Arguing for God (on demand)
Our recent lecture-series for students of A Level Religious Studies with Dr Peter Vardy and Charlotte Vardy is now available on demand and is ideal for Year 12 students looking to revise, enrich and extend what they have learned in order to start Year 13 in the best possible position.
Exploring content specified by ALL ENGLISH EXAMINATION BOARDS for AS/A Level in Religious Studies, and aiming to develop higher-level AO2 essay skills, these lectures take students on a “deep dive” into the Arguments for the Existence of God. Through each of the first four lectures, presenters Dr Peter Vardy and Charlotte Vardy explore different arguments and criticisms of those argument in detail, before the final session takes the form of a debate. As always with Candle Conferences, the 45 minute lectures are pacy and engaging, designed to provoke deep thought and further discussion and debate.
Each of the first four lectures is accompanied by an exclusive 10-page .pdf pack of student resources in a digital format, with a detailed overview of the argument including reference to a wide range of scholars and useful quotations, as well as suggestions for extra reading and learning activities.
1) The Teleological Argument
The oldest and still the most persuasive argument for God’s existence begins with observations of purpose or teleology in the universe… but are these observations accurate and are they best explained by an intelligent designer, let alone “what everybody calls God”? This introductory lecture will begin by considering different types of argument, their relative strengths and weaknesses, and will go on to explain and evaluate teleological arguments proposed by Aquinas, Paley and Tennant with reference to Hume and Mill.
2) Cosmological Arguments
Cosmological arguments start with observations of causation and conclude that a Prime Mover, Uncaused Cause or Necessary Being is the best explanation thereof… but is everything in the universe really moved, caused and contingent as Aquinas argues? Also, even if the Cosmological Argument can survive the advent of Quantum science, is it fair to say that the cause of the universe is “what everybody calls God”? This lecture will explore the arguments presented by Aquinas and William Lane Craig and evaluate them with reference to Hume, Kant and Russell.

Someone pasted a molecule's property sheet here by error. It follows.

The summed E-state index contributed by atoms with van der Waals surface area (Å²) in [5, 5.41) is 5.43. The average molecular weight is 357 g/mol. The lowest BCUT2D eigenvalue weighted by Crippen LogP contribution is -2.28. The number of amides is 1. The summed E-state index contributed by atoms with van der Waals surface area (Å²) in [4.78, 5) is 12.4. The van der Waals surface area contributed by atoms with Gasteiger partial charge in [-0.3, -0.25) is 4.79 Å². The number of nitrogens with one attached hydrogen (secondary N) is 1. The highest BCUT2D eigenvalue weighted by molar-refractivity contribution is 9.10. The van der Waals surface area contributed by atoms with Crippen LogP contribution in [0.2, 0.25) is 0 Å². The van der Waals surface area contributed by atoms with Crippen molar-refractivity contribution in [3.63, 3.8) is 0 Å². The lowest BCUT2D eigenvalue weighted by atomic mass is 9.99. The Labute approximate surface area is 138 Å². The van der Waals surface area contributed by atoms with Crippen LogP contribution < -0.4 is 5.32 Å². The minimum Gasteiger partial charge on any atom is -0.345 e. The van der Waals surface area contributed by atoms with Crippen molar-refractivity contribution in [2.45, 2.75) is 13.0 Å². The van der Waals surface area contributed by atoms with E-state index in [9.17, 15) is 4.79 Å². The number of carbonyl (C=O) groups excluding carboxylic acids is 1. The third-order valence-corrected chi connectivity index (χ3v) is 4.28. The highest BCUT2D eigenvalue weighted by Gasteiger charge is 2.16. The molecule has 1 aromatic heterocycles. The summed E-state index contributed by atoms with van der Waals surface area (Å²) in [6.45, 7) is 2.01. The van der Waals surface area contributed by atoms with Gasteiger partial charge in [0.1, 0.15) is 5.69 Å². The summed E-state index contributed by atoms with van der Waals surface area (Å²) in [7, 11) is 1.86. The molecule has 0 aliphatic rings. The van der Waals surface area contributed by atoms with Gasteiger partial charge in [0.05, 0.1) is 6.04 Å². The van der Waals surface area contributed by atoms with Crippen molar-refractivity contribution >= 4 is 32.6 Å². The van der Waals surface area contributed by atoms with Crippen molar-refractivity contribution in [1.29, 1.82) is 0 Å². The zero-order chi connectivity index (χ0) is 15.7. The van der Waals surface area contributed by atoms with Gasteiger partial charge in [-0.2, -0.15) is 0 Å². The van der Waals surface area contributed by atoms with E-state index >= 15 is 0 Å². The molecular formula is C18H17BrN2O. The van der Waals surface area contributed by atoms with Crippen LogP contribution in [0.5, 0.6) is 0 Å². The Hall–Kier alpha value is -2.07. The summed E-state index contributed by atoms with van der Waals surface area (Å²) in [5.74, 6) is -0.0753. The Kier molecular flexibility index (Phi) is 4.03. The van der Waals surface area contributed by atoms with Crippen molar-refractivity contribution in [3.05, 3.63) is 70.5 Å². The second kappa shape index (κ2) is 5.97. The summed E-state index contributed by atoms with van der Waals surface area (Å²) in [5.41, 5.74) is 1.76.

3) The Argument from Religious Experience
Another popular argument for God’s existence starts with the observation that Religious Experiences are a common feature of human experience, reasoning that the best explanation of their occurrence is the existence of God as their object. Nevertheless, Religious Experiences are very diverse and many are subject to plausible naturalistic explanations. This lecture will consider which religious experiences have the best claim on being authentic (with particular reference to William James’ arguments) and how common these are, before evaluating the attempt to argue for God’s existence from Religious Experience, such as in the work of Richard Swinburne.
4) The Ontological Argument
Ontological Arguments take a different approach, starting with an a priori definition of God and reasoning that God’s existence is a logically necessary part of that definition. If successful the Ontological Argument has the potential to prove God’s existence in a way that no a posteriori argument could do… but many people struggle to see them as any more than “a charming joke” as Arthur Schopenhauer put it. This lecture will consider and evaluate the Ontological Arguments proposed by St Anselm and Rene Descartes with reference to criticisms made by Gaunilo, Aquinas, Kant and Russell, encouraging students to take arguments from reason more seriously.
5) Debate: This house believes that there is no way to prove God’s existence.
The motion will be proposed and then opposed live, before student contributions are played.
Individual student links for the on-demand lecture series must be purchased online and cost £8 each, which includes the digital resources and access to .mp4 recordings of the lectures until 10th September 2021.
With Candle you get:
○ Up-to-date scholarly content made engaging and tailored to the real needs of A Level students.
○ Sessions and resources designed by practicing teachers with a record of engaging students of all abilities.
○ Easy, secure online bookings with no fees to pay; just print off e-tickets.
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